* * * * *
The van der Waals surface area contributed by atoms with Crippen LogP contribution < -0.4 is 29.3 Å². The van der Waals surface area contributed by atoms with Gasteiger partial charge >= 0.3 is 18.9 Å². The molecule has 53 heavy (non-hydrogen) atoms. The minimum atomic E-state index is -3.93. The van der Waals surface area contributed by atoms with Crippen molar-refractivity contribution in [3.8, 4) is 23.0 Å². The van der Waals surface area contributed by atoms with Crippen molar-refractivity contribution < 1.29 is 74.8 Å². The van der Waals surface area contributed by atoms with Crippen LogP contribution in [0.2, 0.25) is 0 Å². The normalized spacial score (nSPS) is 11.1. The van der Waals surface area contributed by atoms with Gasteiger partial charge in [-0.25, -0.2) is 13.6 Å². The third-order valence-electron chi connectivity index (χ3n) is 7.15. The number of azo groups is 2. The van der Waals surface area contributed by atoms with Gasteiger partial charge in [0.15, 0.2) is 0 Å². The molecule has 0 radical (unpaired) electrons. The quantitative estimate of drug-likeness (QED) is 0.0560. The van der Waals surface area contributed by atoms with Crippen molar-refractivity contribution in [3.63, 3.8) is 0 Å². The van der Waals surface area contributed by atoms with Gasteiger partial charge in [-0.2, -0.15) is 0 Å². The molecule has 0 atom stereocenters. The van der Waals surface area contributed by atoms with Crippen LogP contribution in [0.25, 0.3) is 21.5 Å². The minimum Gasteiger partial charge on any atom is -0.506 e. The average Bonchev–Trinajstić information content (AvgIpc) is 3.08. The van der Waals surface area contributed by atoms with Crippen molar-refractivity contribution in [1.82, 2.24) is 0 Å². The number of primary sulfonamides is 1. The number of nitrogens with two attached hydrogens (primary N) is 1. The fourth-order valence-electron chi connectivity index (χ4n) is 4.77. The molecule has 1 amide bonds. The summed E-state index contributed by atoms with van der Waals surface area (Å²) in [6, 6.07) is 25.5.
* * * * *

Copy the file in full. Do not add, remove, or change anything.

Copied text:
The van der Waals surface area contributed by atoms with Crippen LogP contribution < -0.4 is 29.3 Å². The van der Waals surface area contributed by atoms with Gasteiger partial charge >= 0.3 is 18.9 Å². The molecule has 53 heavy (non-hydrogen) atoms. The minimum atomic E-state index is -3.93. The van der Waals surface area contributed by atoms with Crippen molar-refractivity contribution in [3.8, 4) is 23.0 Å². The van der Waals surface area contributed by atoms with Crippen molar-refractivity contribution < 1.29 is 74.8 Å². The van der Waals surface area contributed by atoms with Crippen LogP contribution in [0.2, 0.25) is 0 Å². The normalized spacial score (nSPS) is 11.1. The van der Waals surface area contributed by atoms with Gasteiger partial charge in [-0.25, -0.2) is 13.6 Å². The third-order valence-electron chi connectivity index (χ3n) is 7.15. The number of azo groups is 2. The van der Waals surface area contributed by atoms with Gasteiger partial charge in [0.15, 0.2) is 0 Å². The molecule has 0 radical (unpaired) electrons. The quantitative estimate of drug-likeness (QED) is 0.0560. The van der Waals surface area contributed by atoms with Crippen molar-refractivity contribution in [3.63, 3.8) is 0 Å². The van der Waals surface area contributed by atoms with Gasteiger partial charge in [-0.2, -0.15) is 0 Å². The molecule has 0 atom stereocenters. The van der Waals surface area contributed by atoms with Crippen LogP contribution in [0.25, 0.3) is 21.5 Å². The minimum Gasteiger partial charge on any atom is -0.506 e. The average Bonchev–Trinajstić information content (AvgIpc) is 3.08. The van der Waals surface area contributed by atoms with Crippen molar-refractivity contribution in [1.82, 2.24) is 0 Å². The number of primary sulfonamides is 1. The number of nitrogens with two attached hydrogens (primary N) is 1. The fourth-order valence-electron chi connectivity index (χ4n) is 4.77. The molecule has 1 amide bonds. The summed E-state index contributed by atoms with van der Waals surface area (Å²) in [6, 6.07) is 25.5.